Health, Latest News, Lifestyle | Posted: Friday, May 1st, 2020 at 1:27 pm | return to news

Safer cycling during lockdown - tips from GEM Motoring Assist

More people are dusting off their bikes and taking to the roads and pathways during lockdown. In fact in some parts of the country cycling traffic has risen three-fold since late March.


But are you safe?

GEM Motoring Assist, the road safety association has some cycling tips.

  1. Obey the rules. For example, you must stop at red traffic lights and you should not cycle on pavements unless they are clearly signed as designated cycle paths.
  2. Check your bike’s roadworthiness before a journey: brakes, tyre pressures, pedals, saddle – there are lots of moving parts and they all need to be working properly.
  3. Wear a correctly fitting helmet, with bright or reflective clothing that will make you easier for other road users to see. Use lights on your bike if you’re taking your exercise time when it’s dark, or when the weather is poor.
  4. Wherever possible, ride in the middle of the left-hand lane. This makes you easier to see by drivers approaching from behind you. It also helps them think twice about unsafe overtaking.
  5. Give clear, confident signals so that other road users know what you’re intending to do.
  6. Be extra vigilant at road junctions, where most collisions occur. Anticipate, be ready for what a driver might be about to do (such as turning left in front of you without indicating).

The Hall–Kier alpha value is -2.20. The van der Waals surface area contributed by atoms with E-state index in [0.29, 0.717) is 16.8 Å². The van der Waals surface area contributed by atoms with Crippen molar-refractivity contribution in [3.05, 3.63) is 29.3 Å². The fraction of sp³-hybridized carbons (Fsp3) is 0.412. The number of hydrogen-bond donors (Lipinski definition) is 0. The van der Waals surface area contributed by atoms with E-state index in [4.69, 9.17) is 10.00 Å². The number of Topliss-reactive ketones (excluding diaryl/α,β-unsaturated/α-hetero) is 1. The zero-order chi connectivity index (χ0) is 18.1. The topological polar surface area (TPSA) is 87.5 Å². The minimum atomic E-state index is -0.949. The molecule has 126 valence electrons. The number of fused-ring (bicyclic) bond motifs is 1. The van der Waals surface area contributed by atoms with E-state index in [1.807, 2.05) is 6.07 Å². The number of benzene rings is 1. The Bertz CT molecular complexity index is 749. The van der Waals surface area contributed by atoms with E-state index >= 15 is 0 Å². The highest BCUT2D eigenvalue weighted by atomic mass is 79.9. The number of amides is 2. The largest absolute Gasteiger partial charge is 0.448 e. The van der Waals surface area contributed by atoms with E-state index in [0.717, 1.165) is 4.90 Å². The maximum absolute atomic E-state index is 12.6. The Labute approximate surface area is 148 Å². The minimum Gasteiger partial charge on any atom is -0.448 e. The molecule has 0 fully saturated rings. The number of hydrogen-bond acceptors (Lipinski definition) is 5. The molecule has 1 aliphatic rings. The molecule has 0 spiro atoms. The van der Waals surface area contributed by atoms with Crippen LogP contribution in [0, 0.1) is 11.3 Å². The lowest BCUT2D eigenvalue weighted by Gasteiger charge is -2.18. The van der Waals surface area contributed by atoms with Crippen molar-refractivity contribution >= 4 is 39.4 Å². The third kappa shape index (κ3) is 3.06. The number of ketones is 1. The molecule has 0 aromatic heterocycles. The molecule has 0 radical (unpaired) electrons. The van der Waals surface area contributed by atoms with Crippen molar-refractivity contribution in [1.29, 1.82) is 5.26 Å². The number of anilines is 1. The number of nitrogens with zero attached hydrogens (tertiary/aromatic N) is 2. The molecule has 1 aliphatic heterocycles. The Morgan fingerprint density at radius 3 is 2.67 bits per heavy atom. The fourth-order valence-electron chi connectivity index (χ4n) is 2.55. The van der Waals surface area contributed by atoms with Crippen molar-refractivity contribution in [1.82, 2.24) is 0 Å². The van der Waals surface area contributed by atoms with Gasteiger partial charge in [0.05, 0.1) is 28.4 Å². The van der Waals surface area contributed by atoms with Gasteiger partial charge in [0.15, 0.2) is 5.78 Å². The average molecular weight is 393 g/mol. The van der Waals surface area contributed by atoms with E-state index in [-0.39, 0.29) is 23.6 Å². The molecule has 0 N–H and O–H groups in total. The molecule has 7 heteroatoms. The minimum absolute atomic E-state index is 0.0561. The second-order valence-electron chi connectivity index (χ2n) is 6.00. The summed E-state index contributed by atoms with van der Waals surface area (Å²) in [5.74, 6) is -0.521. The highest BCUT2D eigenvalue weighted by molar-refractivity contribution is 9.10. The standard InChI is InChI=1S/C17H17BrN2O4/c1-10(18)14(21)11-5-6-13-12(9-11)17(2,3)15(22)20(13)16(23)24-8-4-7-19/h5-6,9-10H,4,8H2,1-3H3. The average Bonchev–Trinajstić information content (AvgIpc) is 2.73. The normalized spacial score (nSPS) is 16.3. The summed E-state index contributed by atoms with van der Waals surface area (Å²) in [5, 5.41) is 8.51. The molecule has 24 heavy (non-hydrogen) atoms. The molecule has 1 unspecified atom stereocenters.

7. As you’re riding along, watch the road surface for hazards such as potholes, litter, puddles and slippery drain covers.
  8. Definite no-ride zones include: the extreme edge of the road; within a door’s width from parked cars and along the inside of trucks at junctions.


STARS Dorset Sexual Trauma and Recovery Service


STARS Dorset Sexual Trauma and Recovery Service

GEM road safety officer Neil Worth commented, “It’s great that so many people now choose cycling as their form of exercise.  We just want to ensure they are conspicuous and confident when using the roads and that they are aware of a few simple things that can help them stay as safe as possible whilst out and about on their bikes.

“Along with most safety groups, we hope that everyone will continue cycling once the lockdown is over, as all the research points to the significant positive impact cycling has, not just on our physical health but also on our mental wellbeing.”

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